Apple blocked Wehe, an app to test net neutrality compliance — but after the developer provided more information, the company has reversed its decision and is now allowing the app in the store.
Called Wehe, the app by David Choffnes tests download speeds from YouTube, Amazon, NBCSports, Netflix, Skype, Spotify, and Vimeo, checking for differentiation, Motherboard said on Thursday. Ideally, traffic flagged as coming through a particular app or service should run just as fast as that stripped of identifiers.
An App Store reviewer originally blocked the app for "objectionable content," claiming that it "has no direct benefits to the user," even suggesting that it "may mislead users by providing inaccurate determinations." The app collects data for a research study, and asks users to consent at launch.
Choffnes' team is separately working for Verizon to research the performance of the company's video streaming services, and under contract with a French telecom regular to provide Wehe as a service.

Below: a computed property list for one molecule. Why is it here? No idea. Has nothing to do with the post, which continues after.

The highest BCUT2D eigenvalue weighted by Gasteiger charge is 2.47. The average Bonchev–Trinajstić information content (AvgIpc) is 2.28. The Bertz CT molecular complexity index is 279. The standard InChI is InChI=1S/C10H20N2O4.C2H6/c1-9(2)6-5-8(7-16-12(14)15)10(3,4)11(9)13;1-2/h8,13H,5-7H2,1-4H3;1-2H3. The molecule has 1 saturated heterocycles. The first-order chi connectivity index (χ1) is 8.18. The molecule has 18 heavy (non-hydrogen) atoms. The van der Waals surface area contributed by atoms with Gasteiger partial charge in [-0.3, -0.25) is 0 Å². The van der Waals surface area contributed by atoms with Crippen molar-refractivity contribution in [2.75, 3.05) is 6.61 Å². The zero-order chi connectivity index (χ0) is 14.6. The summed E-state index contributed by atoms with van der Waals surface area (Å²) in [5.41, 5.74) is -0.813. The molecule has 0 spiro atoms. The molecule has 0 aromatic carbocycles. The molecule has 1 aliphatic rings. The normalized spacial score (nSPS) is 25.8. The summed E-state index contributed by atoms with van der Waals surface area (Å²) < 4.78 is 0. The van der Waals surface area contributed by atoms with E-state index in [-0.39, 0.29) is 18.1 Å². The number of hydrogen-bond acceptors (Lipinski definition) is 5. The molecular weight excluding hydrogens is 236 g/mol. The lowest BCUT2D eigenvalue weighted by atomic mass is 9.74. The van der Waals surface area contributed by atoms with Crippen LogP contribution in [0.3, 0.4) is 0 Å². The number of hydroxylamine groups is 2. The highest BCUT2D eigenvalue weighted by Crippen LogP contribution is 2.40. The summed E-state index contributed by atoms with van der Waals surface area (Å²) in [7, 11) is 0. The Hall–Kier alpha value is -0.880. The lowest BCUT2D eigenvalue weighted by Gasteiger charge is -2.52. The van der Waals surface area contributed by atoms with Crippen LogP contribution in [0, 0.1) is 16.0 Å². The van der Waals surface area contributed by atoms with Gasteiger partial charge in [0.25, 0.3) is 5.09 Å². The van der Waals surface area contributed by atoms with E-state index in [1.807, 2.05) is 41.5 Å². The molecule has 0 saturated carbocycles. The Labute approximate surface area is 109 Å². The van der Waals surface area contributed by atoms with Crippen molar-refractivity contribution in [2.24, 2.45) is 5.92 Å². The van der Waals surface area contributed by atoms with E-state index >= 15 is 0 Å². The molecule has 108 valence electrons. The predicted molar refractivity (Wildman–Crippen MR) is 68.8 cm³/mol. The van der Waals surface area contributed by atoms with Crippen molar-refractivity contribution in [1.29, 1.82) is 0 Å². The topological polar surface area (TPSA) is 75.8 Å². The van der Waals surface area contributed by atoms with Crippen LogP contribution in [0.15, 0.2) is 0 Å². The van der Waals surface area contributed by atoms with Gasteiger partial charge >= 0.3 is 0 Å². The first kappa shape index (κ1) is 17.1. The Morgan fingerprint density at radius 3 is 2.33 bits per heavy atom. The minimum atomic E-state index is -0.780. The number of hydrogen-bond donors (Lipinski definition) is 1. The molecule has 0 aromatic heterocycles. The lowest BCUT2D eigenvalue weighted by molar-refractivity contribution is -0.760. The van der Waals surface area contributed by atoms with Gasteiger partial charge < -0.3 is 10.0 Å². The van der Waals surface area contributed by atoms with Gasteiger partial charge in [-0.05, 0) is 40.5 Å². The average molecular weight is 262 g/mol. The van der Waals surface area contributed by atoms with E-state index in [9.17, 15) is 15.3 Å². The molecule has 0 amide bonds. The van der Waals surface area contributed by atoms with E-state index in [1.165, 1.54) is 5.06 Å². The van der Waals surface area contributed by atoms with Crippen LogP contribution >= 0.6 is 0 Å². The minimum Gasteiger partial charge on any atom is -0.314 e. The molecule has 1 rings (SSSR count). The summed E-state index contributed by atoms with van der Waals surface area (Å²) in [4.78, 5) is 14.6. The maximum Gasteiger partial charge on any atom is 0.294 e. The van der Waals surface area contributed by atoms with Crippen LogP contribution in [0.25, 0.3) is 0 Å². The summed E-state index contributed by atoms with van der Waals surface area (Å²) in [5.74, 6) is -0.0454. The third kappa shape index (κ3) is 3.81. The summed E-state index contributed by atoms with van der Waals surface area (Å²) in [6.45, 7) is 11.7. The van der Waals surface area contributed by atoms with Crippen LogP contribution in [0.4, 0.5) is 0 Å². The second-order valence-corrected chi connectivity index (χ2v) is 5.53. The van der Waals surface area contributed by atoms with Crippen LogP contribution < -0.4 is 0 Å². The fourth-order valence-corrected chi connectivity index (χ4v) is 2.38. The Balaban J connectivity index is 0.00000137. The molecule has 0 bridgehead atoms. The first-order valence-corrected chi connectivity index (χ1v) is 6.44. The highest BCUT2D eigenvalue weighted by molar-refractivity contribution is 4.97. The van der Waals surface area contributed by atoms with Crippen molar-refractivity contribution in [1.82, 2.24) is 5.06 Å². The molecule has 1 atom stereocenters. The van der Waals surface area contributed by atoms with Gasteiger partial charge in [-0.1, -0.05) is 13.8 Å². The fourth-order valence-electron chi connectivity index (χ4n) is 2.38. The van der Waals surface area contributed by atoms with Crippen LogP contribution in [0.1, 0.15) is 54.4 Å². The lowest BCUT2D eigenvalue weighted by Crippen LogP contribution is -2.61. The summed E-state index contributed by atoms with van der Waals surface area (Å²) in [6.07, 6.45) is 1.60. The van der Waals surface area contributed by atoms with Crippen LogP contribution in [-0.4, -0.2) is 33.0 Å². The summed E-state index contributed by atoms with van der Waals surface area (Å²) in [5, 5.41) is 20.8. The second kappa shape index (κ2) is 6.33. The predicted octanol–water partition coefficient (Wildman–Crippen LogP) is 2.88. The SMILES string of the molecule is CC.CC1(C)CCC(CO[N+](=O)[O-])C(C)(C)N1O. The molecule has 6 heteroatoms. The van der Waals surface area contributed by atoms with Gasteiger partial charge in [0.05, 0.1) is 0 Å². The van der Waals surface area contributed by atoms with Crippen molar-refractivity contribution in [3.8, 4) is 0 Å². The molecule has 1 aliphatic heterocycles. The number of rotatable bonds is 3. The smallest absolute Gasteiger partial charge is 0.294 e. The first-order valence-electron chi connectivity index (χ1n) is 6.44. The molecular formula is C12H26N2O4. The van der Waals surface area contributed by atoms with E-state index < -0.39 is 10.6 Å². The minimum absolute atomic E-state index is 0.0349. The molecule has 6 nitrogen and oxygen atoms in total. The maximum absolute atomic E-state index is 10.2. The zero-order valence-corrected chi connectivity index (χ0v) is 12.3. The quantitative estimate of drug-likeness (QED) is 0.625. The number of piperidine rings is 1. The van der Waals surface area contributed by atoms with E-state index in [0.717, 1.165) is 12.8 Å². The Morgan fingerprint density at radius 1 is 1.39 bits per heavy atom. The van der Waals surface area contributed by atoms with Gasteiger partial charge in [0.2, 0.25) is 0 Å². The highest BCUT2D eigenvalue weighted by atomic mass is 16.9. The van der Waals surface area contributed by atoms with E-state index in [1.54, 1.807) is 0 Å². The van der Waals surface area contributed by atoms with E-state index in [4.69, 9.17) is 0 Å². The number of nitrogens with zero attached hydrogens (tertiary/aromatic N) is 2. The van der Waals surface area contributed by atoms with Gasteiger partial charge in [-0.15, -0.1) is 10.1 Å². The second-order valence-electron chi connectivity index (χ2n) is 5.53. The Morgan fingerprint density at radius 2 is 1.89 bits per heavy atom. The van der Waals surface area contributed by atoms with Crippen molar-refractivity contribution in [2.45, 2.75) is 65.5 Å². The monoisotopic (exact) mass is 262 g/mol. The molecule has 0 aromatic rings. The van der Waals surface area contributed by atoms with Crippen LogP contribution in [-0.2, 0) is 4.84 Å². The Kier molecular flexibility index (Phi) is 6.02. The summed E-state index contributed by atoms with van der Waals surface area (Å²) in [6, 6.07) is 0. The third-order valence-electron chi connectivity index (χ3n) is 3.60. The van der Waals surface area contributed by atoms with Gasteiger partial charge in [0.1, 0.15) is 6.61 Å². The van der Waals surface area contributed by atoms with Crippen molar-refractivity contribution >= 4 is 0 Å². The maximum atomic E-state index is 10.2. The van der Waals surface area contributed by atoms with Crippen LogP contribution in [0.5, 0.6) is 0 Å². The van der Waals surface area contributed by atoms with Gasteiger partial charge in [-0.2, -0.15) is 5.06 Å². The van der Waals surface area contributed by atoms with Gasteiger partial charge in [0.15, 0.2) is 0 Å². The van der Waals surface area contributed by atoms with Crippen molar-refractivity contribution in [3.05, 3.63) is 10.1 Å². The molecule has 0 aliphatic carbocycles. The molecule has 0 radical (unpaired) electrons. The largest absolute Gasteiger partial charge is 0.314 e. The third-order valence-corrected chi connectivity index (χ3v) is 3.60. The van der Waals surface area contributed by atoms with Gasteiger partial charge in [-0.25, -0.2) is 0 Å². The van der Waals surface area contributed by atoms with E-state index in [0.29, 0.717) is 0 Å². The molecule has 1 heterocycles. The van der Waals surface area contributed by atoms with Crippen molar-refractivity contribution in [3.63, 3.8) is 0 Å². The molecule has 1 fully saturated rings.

In Motherboard testing of Verizon through Wehe, services like Amazon Video, Netflix, and YouTube were conspicuously being throttled. YouTube, for instance, was able to hit 20 megabits per second without identifiers, but only 6 megabits when left as usual.
After news of the block was reported, Apple contacted Choffnes for more information on how the app worked. After providing the information, the app has been approved.
Though the U.S. Federal Communications Commission just recently voted to repeal net neutrality protections — something still encountering public and political resistance — Choffnes argues that neutrality didn't exist even prior to rules changes. Carriers like Verizon and T-Mobile have put limits on video resolution, and/or zero-rated certain services so they don't count against data caps.